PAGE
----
In this case, Miss Smith had cohabited with her partner for over 10 years when her partner died due to medical negligence. Miss Smith was unable to claim bereavement damages because she was not married or in a civil partnership with her partner at the time. The case reached the Court of Appeal where it was found that section 1 of the Act was incompatible with Article 8 of the European Convention on Human Rights.
Following this judgement, the Ministry of Justice published a proposal for a Remedial Order to amend the Act. This set out that legislative change was required to address the finding of incompatibility with Article 8 in the case of Smith.
The proposal was to amend section 1A of the Act to make bereavement damages available to claimants who had cohabited with the deceased person for a period of at least two years immediately prior to the death.
Government response to the current laws concerning cohabiting couples and bereavement damages
This month, the Government has shared its response to a report from the Joint Committee on Human Rights and the draft Remedial Order to amend section 1A of the Act in relation to bereavement damages for cohabiting couples.
In its response, the Government welcomed the action in proposing the Remedial Order to remedy the incompatibility in the Act with the Convention prohibition against discrimination and the right to private and family life. The Government hopes to complete the Parliamentary process in relation to the remedial order in a timely manner.
In the Government’s view, the proposed Remedial Order adequately addresses the judgment of the Court of Appeal by extending the bereavement damages scheme to cohabiting couples who have been living together for at least two years prior to the death, thereby removing the unlawful discrimination in section 1A of the Act.
Interestingly, the response also stated that the Government has various concerns with the bereavement damages scheme as a whole. For example, the Government notes:
- The language used to define cohabiting couples could be altered so as not to be based on intimation of married couples and civil partners. The Government suggests adopting a definition of cohabiting couples as:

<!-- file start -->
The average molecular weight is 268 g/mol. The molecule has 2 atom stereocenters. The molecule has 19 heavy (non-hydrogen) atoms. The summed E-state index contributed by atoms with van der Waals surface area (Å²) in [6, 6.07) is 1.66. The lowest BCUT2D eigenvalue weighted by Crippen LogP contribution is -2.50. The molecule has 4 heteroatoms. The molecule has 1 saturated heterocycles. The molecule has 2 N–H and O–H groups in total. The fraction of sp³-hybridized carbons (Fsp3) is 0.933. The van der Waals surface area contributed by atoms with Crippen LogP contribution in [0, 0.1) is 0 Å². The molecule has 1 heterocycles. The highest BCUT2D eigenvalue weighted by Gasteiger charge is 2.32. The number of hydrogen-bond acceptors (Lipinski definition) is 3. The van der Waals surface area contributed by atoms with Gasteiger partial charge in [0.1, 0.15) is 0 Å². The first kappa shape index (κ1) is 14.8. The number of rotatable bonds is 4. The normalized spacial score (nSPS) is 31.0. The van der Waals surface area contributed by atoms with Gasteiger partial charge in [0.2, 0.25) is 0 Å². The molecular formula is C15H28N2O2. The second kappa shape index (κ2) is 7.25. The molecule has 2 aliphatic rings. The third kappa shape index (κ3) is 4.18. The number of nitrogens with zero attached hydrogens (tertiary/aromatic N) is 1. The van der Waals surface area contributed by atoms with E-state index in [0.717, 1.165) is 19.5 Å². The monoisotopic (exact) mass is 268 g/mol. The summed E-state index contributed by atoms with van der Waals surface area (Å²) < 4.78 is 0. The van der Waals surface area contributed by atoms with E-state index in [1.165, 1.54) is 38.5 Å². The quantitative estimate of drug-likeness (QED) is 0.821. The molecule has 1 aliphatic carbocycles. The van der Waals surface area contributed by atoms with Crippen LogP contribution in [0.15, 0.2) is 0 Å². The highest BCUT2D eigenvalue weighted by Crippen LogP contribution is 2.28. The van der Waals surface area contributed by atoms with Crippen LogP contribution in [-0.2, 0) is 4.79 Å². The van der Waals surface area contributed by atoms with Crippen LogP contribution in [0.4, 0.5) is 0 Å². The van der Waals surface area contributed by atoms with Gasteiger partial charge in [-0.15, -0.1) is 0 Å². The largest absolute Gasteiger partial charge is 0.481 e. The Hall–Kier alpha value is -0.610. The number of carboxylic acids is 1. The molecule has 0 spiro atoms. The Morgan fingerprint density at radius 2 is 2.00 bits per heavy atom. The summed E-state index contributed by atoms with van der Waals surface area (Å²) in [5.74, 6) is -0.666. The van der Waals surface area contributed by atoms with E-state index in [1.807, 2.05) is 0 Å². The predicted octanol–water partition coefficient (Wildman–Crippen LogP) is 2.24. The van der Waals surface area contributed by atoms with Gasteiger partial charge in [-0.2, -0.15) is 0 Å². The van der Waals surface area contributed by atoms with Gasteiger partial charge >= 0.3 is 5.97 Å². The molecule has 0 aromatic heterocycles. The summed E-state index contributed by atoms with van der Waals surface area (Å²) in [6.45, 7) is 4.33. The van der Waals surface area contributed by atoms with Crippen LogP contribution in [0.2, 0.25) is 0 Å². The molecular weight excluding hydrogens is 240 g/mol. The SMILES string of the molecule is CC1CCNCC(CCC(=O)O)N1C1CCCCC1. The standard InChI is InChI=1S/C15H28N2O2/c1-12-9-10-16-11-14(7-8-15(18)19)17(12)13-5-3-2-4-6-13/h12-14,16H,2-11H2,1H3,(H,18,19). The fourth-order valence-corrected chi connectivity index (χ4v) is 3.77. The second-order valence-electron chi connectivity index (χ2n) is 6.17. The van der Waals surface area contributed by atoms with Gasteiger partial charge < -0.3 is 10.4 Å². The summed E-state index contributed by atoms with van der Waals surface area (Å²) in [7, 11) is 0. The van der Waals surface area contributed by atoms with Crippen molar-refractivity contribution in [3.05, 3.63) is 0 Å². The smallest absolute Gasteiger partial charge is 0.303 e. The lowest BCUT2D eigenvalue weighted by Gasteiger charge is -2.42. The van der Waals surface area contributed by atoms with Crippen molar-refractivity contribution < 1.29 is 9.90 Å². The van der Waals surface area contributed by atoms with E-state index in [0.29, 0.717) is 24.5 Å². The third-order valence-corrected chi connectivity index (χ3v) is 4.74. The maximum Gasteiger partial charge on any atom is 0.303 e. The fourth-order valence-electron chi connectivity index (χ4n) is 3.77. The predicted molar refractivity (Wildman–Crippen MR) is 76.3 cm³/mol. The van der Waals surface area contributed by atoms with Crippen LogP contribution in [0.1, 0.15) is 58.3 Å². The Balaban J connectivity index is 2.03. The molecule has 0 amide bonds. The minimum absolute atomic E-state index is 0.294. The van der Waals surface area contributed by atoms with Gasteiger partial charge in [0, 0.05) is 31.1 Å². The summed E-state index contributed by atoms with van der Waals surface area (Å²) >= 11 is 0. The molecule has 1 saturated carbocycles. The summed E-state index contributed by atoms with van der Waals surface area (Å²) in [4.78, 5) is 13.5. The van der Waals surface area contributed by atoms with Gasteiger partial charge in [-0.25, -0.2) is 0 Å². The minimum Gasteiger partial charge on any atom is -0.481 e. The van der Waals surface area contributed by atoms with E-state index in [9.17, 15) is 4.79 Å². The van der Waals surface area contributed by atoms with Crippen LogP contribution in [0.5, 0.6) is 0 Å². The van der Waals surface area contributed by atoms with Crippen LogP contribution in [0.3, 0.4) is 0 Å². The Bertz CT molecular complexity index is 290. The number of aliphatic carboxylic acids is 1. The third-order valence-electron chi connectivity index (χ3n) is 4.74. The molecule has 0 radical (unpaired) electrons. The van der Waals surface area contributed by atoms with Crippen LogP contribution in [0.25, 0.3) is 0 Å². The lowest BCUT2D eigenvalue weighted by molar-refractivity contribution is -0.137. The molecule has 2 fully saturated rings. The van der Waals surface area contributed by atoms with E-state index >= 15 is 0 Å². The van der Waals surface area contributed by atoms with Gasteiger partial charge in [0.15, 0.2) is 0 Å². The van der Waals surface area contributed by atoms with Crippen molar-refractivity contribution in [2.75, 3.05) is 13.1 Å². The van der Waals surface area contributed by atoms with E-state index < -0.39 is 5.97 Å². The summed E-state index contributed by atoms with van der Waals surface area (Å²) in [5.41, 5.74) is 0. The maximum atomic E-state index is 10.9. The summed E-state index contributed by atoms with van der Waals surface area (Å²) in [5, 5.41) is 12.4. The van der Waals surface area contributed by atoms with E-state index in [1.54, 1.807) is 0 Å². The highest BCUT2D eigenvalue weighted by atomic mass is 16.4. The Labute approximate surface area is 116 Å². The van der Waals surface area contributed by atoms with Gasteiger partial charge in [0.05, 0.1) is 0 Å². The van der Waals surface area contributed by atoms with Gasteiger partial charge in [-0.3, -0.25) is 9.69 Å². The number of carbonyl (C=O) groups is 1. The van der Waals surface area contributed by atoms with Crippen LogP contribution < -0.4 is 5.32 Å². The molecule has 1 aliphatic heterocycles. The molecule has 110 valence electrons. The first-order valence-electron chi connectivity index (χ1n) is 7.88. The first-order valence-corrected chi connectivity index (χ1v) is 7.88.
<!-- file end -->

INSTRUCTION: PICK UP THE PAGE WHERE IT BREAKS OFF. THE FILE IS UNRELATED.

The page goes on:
“two people living as partners in an enduring relationship.”;
- The qualifying time period of two years for cohabiting couples may not always be a fair indicator of permanent and loyal relationship. The Government suggests it be reconsidered;
- The equal division of damages between separated spouses and cohabiting partners could lead to unfairness; and
- That section 1A of the Act is discriminatory against certain close family members. It is suggested that broader look at the bereavement damages scheme should be undertaken with consultation on reforming the scheme.
Further reform of the Act would fall outside of the scope of the Remedial Order powers of Government and would require primary legislation, but it is positive to see that the above has been noted and a potential consultation could be imminent.
The Government also considers that an adjustment to the level of bereavement damages is appropriate to reflect inflation in the period since the award was last increased back in 2013. It is proposed that steps will be taken to lay the appropriate Order before Parliament in due course.
Of course, the amendments of the Remedial Order are positive and welcomed, but it is clear that there is much more to consider and potentially change when it comes to the bereavement damages scheme.
If you have any questions in relation to the subjects discussed in this article, then please get in touch with Danielle or another member of the team in Derby, Leicester or Nottingham on 0800 024 1976 or via our online form.